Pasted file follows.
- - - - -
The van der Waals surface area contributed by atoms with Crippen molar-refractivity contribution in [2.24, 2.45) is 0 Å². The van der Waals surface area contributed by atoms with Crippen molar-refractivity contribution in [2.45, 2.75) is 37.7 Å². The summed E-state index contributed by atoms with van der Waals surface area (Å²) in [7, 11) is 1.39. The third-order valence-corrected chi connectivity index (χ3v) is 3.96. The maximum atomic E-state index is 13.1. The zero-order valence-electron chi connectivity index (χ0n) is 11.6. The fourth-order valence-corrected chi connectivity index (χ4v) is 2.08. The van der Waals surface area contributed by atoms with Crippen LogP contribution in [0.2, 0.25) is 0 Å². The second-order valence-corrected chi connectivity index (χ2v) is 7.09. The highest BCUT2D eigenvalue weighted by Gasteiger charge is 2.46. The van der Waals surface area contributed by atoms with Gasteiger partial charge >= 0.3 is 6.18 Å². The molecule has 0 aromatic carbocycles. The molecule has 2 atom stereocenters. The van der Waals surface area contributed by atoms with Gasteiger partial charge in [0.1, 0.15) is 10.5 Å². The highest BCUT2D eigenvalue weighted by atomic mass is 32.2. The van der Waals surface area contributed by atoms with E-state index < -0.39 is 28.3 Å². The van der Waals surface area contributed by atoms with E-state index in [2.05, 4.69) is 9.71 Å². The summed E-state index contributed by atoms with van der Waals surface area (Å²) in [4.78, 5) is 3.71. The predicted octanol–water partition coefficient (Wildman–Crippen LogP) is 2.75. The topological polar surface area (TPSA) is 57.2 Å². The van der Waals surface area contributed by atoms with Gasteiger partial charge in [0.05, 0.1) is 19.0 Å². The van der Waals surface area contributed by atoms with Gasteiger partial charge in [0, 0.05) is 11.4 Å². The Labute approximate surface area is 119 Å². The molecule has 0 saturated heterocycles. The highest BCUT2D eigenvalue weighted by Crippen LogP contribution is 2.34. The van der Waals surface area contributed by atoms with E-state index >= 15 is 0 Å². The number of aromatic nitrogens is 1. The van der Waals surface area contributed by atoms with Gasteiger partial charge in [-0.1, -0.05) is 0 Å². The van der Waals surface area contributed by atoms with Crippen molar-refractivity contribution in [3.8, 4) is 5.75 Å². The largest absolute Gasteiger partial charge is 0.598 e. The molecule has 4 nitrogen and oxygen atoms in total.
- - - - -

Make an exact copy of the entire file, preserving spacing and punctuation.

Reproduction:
The van der Waals surface area contributed by atoms with Crippen molar-refractivity contribution in [2.24, 2.45) is 0 Å². The van der Waals surface area contributed by atoms with Crippen molar-refractivity contribution in [2.45, 2.75) is 37.7 Å². The summed E-state index contributed by atoms with van der Waals surface area (Å²) in [7, 11) is 1.39. The third-order valence-corrected chi connectivity index (χ3v) is 3.96. The maximum atomic E-state index is 13.1. The zero-order valence-electron chi connectivity index (χ0n) is 11.6. The fourth-order valence-corrected chi connectivity index (χ4v) is 2.08. The van der Waals surface area contributed by atoms with Crippen LogP contribution in [0.2, 0.25) is 0 Å². The second-order valence-corrected chi connectivity index (χ2v) is 7.09. The highest BCUT2D eigenvalue weighted by Gasteiger charge is 2.46. The van der Waals surface area contributed by atoms with Gasteiger partial charge >= 0.3 is 6.18 Å². The molecule has 0 aromatic carbocycles. The molecule has 2 atom stereocenters. The van der Waals surface area contributed by atoms with Gasteiger partial charge in [0.1, 0.15) is 10.5 Å². The highest BCUT2D eigenvalue weighted by atomic mass is 32.2. The van der Waals surface area contributed by atoms with E-state index < -0.39 is 28.3 Å². The van der Waals surface area contributed by atoms with E-state index in [2.05, 4.69) is 9.71 Å². The summed E-state index contributed by atoms with van der Waals surface area (Å²) in [4.78, 5) is 3.71. The predicted octanol–water partition coefficient (Wildman–Crippen LogP) is 2.75. The topological polar surface area (TPSA) is 57.2 Å². The van der Waals surface area contributed by atoms with Gasteiger partial charge in [0.05, 0.1) is 19.0 Å². The van der Waals surface area contributed by atoms with Gasteiger partial charge in [0, 0.05) is 11.4 Å². The Labute approximate surface area is 119 Å². The molecule has 0 saturated heterocycles. The highest BCUT2D eigenvalue weighted by Crippen LogP contribution is 2.34. The van der Waals surface area contributed by atoms with E-state index >= 15 is 0 Å². The number of aromatic nitrogens is 1. The van der Waals surface area contributed by atoms with Gasteiger partial charge in [-0.1, -0.05) is 0 Å². The van der Waals surface area contributed by atoms with Crippen molar-refractivity contribution in [3.8, 4) is 5.75 Å². The largest absolute Gasteiger partial charge is 0.598 e. The molecule has 4 nitrogen and oxygen atoms in total.